“Hi and howdy!” says Farmer Gil. “Welcome back to the blog!”
Well, more like… welcome back, blog, and thanks to any and all of you who are still reading!
I fully expected that after two weeks of living in San Diego, I’d be back to blogging now and then. I miss this space and sharing life with you all! But we’ve been slammed with some family sickness (broken collarbone for Gil, rash for Lena, fevers for both of them) and have had visitors since we arrived. I think we’re turning the corner into a more settled routine. At last!
To start us off, here are photos from this past Saturday when we visited a local farm. We haven’t been to any kind of organic, family-friendly farm event in years — or maybe ever? — but I know they are pretty common in the States. Anyway, pretty much everything surpassed our expectations.
Suzie’s Farm, you had me at your artfully-designed flyer.
Watermelon gherkins! (aka teeny tiny cucumbers)
Hottest, hotter, hot, sweet, sweeter, sweetest.
Choosing peppers for salsa and cucumbers for pickling.
I’ve always wanted to make my own pickles, but the art of fermentation totally intimidates me. After Saturday, though, I have my own jar of pickles fermenting in the cupboard. What’s next… kombucha? (Sort of kidding since I’ve never even tasted it. #welcometoamerica)
If you want to learn to pickle, Southern California’s farmers are about the chillest and coolest folks to teach you. “Girl, you’re doing great, just peel some garlic here and toss that in too….”
While I was chopping cucumbers, Elliott was roasting our peppers. After they had roasted, we combined them with tomatoes, cilantro, and onions in a Vitamix…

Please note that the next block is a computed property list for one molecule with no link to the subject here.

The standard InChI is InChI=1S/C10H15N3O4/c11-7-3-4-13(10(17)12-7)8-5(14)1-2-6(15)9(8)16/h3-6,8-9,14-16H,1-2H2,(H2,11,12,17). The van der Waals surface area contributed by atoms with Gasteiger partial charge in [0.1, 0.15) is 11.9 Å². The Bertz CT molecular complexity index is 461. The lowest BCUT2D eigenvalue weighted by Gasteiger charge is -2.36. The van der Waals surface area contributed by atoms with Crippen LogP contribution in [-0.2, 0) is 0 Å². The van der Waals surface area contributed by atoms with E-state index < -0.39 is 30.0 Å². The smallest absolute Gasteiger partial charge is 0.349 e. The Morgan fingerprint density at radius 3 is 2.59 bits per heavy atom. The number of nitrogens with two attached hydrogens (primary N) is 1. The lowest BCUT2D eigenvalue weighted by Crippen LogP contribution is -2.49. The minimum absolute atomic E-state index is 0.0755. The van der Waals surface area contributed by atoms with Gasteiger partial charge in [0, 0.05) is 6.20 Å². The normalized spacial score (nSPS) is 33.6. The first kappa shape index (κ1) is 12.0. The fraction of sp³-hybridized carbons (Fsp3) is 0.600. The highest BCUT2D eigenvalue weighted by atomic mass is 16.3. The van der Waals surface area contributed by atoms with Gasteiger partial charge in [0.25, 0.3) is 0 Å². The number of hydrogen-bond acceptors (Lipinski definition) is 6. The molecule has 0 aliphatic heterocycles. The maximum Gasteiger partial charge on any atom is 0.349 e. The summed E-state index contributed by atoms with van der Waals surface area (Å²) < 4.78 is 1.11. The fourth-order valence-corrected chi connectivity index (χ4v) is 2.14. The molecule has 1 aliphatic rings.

… and Lena and Elliott pedaled to power the blender to turn them into salsa! Totally cool. Also the salsa is amazing and we’ve basically inhaled it. Fire-roasted 100% organic pepper-and-tomato salsa? Get in my mouth.
We ordered lunch from this fantabulous food truck on the premises, but they told us our meal would take 20 minutes to prepare, so we wandered off around the farm to pick some herbs and flowers and meet some…
No caption required.
And then… our lunch! That’s eggplant tacos, sweet potato fries, and beet dip (so pink!). Also it was all Elliott ordered for our whole family (“Man, I thought there would be a lot more food”). We all kind of looked at each other hungrily when we were done.
We ended the day by filling our take-away box to the brim with tomatoes and peppers.
Be choosy, Gil.
The tomatoes or Gala apples? Love the variegation.
Silly smile from another little helper.
And finally home, where we put the kids down for naps and then I rapidly bagged herbs and refrigerated peppers and cucumbers. An amazing haul of organic produce for just $20!
It cheers my heart (and warms my blood….) to see this because just yesterday I almost teared up at the grocery store while shopping for fruit. I’m not a die-hard organic or farm-fresh person — I eat commercially-grown veggies and fruits without fuss, like most people — but when I saw a huge bin of apricots under the florescent grocery store lights, my heart sank.
“Apricots” in Sicily are golden balls of sweetness, warm from the sun in the back of the farmer’s truck, kissed rosy pink on one cheek, dripping with juice and bursting with flavor. Memories rushed back: simple chit-chat in Italian with farmers while buying kilo after kilo of apricots under the Sicilian sun. Lena and Gil eating apricots in the stroller as we walked home. Apricots on the counter, apricots with our dinner, apricots for every snack, apricots turned into jam.
These apricots in the grocery store yesterday, though, were out of season and a sickly green, over-sized, a poor imitation of the thing I’d come to love. I picked one up and felt it sadly; it was cold and hard.
So maybe we won’t buy fresh apricots from farmers’ trucks in California. We’ve said goodbye to many things. But this — this glorious summer afternoon, this cache of memories, this jar of to-be-pickles, this quart of fresh salsa, this box of herbs and peppers, this bouquet of glowing sunflowers…
… we’ve said hello to all of this. And it’s so good.